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Grey Glacier in the rain
Karen & Hayes at the End of the World

Hayes in our cabinHayes in our cabin (Karen Griffith-Hedberg)
Off to visit Grey Glacier and other local sights in the park. Couldn’t help but notice, the drivers had two tendencies, one, to drive on the left as long as there is no center line in the road (and no one coming), and two, to deal with potholes and washboard roads apparently on the thought that it’s better to drive as fast as possible to minimize the time spent in the bottom of each pothole or washboard dip. The left side driving preference was puzzling since Latin American countries have officially been driving on the right since 1945; these drivers were not old enough to have been driving before then!

The trip to Grey Glacier was via a small ship anchored near a little hotel and restaurant at the end of Laguna Grey. This little hamlet was at the opposite end of the lake from the glacier. The small ship apparently runs regular shuttles down the lake to pick up and drop off hikers who are doing one of the major treks in the park. The day was windy and rainy, apparently a common state of affairs, and clearly this boat's captain didn't have the Via Australis' concerns about loading and unloading passengers in inclement conditions. We put on our life jackets and off we went!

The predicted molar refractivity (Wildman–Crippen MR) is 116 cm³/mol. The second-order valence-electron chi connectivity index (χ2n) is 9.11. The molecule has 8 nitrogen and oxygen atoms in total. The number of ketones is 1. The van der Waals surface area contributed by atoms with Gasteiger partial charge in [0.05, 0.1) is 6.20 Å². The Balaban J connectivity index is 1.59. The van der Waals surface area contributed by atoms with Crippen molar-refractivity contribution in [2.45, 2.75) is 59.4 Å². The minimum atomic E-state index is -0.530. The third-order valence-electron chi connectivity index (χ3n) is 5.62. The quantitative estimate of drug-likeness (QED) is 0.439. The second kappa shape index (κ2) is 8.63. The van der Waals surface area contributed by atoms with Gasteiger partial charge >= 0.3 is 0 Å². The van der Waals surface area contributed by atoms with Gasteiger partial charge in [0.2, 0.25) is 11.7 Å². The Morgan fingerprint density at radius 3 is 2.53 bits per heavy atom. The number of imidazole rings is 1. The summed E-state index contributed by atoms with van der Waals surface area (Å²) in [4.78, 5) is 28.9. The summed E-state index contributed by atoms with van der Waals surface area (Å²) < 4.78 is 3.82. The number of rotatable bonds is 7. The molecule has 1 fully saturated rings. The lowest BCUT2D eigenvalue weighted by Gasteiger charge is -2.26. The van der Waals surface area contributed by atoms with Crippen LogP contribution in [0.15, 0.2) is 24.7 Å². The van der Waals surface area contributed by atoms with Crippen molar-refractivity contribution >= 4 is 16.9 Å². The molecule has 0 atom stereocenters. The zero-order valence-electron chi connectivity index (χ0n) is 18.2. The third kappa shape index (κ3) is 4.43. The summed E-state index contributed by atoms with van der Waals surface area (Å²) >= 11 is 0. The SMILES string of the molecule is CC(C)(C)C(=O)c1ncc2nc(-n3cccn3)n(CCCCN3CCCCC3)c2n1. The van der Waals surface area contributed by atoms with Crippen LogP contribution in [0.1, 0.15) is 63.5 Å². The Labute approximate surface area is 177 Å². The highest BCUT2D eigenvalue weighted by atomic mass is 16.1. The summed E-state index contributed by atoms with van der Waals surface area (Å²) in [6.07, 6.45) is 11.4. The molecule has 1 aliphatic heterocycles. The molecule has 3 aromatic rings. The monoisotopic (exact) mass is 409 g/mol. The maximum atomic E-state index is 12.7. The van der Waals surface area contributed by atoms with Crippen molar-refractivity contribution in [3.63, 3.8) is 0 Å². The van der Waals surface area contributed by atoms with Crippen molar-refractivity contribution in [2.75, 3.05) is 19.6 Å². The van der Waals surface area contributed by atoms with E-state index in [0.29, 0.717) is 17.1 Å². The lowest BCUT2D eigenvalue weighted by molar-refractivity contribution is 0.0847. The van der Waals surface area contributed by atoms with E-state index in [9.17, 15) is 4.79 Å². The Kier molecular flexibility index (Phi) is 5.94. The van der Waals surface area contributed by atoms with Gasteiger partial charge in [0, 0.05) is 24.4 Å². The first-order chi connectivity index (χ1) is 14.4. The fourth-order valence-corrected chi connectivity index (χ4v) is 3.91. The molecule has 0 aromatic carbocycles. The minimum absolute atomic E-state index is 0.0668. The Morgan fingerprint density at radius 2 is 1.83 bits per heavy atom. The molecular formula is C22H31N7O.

After about a half hour journey down the lake (passing a big blue iceberg on the way) we dropped off and picked up trekkers not far from the glacier itself, and then sailed along in front the glacier's edge. Amazing blue color, often striped, just didn’t seem real! Then on the way back down the lake, the crew came around with a tray and (guess what) Pisco Sours for all.

Back in the bus we headed back to make a stop at a waterfall (the Salto Grande, “big waterfall”). It was not so impressive for the view of the falls as it really wasn't very high, although it was dramatic for the quantity of water that was pounding down, but rather for the incredible amount of wind that was blowing by that time. Little mini-twisters of rain and mist could be seen forming all along the river and the lake and then dashing themselves into oblivion on the rocks. It was a challenge to keep walking upright, and I was very glad to be wearing full length raingear!

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